A middle-aged woman who says Viagra wrecked her marriage has been granted a divorce in what is thought to be the first case of its kind in Britain.
The man in his 50s had turned to Viagra to help the couple's sex life
She claimed her husband became unreasonably sexually aggressive after turning to the anti-impotence drug.
The couple, who have not been named, are in their 50s with adult children.
However, the drug's manufacturers Pfizer said it was unfair to blame the treatment - and said the pill has helped bring couples closer.
The divorce, handled by Oxford-based solicitors Boodle Hatfield, is the only known British case in which Viagra has been cited.
But lawyers in the US have reported a glut of similar cases.
A 70-year-old New York man began cheating on his 61-year-old wife just two days after starting his prescription, according to USA Today newspaper.
In another American case, a wife brought a law suit against her husband after he spiked her drink with Viagra in a bid to boost their lovemaking.
Julia Cole, a sex therapist with relationship counselling service Relate, said women could have trouble readjusting to their partners' new Viagra-induced libido.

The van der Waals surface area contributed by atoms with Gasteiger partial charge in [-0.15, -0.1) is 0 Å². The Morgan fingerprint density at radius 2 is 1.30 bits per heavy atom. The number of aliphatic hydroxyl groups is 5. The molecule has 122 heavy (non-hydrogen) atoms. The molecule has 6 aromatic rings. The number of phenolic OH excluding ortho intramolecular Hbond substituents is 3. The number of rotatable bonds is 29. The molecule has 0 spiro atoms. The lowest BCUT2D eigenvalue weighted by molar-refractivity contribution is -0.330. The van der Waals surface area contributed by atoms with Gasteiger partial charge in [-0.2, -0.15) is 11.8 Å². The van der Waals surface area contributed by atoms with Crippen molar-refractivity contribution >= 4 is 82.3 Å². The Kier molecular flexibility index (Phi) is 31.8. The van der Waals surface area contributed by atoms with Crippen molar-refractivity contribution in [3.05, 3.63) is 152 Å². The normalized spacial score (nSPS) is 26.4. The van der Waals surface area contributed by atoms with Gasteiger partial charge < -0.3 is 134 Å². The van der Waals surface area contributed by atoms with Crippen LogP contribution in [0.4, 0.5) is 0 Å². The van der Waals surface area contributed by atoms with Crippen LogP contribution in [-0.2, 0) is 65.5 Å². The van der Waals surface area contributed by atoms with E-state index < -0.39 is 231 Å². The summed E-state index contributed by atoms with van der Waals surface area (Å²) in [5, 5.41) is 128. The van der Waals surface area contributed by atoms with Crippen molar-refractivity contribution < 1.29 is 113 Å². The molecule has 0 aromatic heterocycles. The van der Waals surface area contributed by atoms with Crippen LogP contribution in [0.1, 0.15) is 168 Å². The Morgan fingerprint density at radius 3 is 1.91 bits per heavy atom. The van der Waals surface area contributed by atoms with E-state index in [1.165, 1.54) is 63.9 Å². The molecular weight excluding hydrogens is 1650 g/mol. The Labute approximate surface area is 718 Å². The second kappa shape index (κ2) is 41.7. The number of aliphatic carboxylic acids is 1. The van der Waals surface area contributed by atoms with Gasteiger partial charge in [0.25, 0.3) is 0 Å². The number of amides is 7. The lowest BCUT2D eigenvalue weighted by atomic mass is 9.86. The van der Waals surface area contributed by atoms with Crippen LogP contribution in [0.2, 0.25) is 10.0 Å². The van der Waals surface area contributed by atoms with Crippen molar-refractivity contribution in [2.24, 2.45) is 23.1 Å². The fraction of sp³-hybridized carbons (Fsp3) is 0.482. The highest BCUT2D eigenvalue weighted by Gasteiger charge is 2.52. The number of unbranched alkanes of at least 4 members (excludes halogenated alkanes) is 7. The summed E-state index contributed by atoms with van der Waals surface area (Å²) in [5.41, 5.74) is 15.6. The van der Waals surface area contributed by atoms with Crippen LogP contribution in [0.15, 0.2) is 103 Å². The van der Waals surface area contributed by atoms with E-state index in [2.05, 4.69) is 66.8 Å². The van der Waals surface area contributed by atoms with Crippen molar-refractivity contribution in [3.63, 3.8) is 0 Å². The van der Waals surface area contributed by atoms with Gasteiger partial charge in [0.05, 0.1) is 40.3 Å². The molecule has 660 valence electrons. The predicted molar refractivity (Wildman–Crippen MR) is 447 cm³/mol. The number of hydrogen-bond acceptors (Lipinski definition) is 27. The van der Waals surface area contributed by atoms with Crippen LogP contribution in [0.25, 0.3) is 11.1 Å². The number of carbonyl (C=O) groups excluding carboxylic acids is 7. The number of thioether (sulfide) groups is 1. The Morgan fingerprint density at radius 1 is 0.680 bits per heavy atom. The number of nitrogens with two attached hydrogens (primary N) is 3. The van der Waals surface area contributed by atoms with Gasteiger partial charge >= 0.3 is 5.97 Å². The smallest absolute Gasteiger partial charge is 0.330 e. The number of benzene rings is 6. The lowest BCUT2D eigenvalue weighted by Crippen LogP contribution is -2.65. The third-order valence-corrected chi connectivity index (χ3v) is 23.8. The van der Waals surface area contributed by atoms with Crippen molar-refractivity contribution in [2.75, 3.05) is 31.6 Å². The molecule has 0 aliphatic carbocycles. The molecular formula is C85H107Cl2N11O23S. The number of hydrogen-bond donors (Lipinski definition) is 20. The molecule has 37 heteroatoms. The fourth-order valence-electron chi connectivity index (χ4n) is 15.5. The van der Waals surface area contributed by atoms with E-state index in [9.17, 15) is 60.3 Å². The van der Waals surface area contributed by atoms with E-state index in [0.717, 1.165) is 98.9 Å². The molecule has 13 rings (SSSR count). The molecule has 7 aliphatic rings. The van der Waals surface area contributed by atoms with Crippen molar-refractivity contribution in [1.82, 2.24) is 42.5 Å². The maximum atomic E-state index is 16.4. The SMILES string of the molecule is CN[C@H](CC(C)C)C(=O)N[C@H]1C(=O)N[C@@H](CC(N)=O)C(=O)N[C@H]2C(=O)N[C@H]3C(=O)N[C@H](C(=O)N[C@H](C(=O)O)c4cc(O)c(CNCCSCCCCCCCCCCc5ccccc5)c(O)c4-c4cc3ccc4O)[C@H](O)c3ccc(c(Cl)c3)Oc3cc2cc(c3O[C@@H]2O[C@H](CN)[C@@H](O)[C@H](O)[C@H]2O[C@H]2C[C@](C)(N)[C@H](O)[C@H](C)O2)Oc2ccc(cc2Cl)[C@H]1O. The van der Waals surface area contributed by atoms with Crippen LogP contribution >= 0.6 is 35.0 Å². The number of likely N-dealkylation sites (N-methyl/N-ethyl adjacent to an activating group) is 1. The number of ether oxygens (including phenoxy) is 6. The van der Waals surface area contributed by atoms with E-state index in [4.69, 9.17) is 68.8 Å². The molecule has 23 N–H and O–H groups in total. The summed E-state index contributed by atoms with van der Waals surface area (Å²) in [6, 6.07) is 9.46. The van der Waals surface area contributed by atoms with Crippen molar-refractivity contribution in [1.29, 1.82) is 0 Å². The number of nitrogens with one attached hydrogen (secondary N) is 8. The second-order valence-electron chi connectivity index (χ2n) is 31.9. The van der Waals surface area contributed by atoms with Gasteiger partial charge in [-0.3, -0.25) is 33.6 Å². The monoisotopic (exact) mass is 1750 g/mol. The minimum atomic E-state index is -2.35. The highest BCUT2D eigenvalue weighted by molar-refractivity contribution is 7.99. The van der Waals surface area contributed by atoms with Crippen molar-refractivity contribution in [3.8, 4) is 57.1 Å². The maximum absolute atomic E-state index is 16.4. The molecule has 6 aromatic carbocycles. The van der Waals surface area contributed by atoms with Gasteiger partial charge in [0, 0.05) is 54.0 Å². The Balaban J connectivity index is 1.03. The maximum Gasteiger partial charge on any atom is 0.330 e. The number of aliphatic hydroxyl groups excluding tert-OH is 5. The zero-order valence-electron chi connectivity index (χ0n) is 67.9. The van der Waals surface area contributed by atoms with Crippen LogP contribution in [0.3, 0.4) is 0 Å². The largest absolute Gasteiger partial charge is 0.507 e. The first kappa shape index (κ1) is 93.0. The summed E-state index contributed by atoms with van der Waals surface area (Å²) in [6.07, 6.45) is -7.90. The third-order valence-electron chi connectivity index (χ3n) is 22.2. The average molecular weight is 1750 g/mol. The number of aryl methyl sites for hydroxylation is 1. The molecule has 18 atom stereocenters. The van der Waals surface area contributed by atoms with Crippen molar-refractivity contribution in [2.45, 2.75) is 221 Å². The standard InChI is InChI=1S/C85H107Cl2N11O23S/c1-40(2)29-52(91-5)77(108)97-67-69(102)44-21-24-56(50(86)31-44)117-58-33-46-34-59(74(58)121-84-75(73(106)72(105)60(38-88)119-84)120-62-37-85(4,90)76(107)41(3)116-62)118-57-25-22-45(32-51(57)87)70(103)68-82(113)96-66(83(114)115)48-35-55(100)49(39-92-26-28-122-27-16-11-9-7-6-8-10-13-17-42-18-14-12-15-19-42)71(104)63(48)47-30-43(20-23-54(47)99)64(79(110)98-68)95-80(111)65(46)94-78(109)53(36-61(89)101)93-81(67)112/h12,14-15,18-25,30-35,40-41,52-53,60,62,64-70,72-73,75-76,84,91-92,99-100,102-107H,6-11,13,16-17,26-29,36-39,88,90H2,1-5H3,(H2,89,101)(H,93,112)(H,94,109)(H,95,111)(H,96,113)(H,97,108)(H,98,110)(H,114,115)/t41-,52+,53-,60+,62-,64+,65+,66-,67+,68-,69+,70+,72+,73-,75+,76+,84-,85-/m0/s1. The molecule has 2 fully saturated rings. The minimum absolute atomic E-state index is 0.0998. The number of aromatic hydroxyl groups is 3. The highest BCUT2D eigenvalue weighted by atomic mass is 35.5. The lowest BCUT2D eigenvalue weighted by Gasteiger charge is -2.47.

She told BBC News Online: "One of the things that people have forgotten about Viagra is that it can't change the attitude of the man or the pattern of lovemaking the couple have previously had.
"Its drawback is that is doesn't change the way people think or behave towards sex.
"Sex therapists can do a very good job of helping people to overcome these sort of issues."
But a UK spokeswoman for Pfizer, the makers of Viagra, said the drug had helped millions of relationships worldwide.
Sally Goodenough told BBC News Online: "It's unfair to blame medication for a divorce.
"Half a million men have been prescribed Viagra since its launch in the UK and we have never heard of this happening before.
"If anything Viagra brings couples closer together by helping men overcome a serious and distressing medical condition.
"If any couple is experiencing problems with Viagra they should go back to their GP or to a relationship counsellor for more help."
An estimated 20 million men have taken the remedy in 110 countries since it was launched in 1998.
Some $2bn-worth of the diamond-shaped blue pills are sold annually.